The Catholic conference noted that the state is now “in the grips of the coronavirus pandemic, and said that “it would be the height of irresponsibility for the state to legalize a substance designed to be inhaled deeply into the lungs of the user at this time in particular.”
“Science has not told us yet the impact of marijuana smoke on coronavirus patients. Our health care system is poised to be flooded with patients; we must not take any action that could potentially increase bad outcomes for those who are sick.”
The conference also pointed out that coronavirus has led to the closure of the capitol to visitors.
“To pass controversial legislation on major social issues at such a time when public hearings cannot be held and advocates cannot make their case would give the impression that the voice of opposition has been silenced,” it said. “This is too important an issue for government officials to determine in the absence of full and open debate.”
The memo referred also to the arguments in its 2019 statement opposing plans to legalize recreational marijuana.
At that time, the bishops said egalization would be disastrous, and accused the state of “encouraging destructive behavior” to raise tax revenue.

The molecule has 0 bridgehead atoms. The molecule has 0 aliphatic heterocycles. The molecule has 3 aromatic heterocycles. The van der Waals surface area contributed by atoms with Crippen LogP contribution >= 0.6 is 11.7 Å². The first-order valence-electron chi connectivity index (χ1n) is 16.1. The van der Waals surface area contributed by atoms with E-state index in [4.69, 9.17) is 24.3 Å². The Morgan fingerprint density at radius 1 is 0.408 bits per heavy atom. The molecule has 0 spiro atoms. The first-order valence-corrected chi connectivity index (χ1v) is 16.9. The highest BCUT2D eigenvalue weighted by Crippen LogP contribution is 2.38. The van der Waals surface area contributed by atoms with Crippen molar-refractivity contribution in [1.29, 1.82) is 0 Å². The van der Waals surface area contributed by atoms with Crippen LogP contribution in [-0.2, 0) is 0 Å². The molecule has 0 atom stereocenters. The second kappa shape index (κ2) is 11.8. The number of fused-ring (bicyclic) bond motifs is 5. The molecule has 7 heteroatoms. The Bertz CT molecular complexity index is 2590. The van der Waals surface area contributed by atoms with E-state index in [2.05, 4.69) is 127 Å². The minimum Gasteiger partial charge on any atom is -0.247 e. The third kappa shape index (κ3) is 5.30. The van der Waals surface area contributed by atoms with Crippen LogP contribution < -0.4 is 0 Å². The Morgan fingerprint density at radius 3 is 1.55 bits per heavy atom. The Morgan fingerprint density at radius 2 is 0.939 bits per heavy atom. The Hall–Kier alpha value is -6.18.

Legalizing marijuana for recreational use would be akin to opening a “Pandora’s Box that will have multiple deleterious effects on individuals, families, and all of society,” said the statement.
“Vice is not an appropriate economic development engine for a state that prides itself as a national progressive leader,” said the bishops. “Our state motto is Excelsior (ever upward), but policies that exploit addiction instead lead us ever downward.”
The bishops said that no increase in state revenue would be worth the “increased teenage and childhood usage, harmful effects on developing brains, addiction, natural progression to harder drug use, increased impairment-related transportation accidents and deaths, and other potential public health and safety issues.”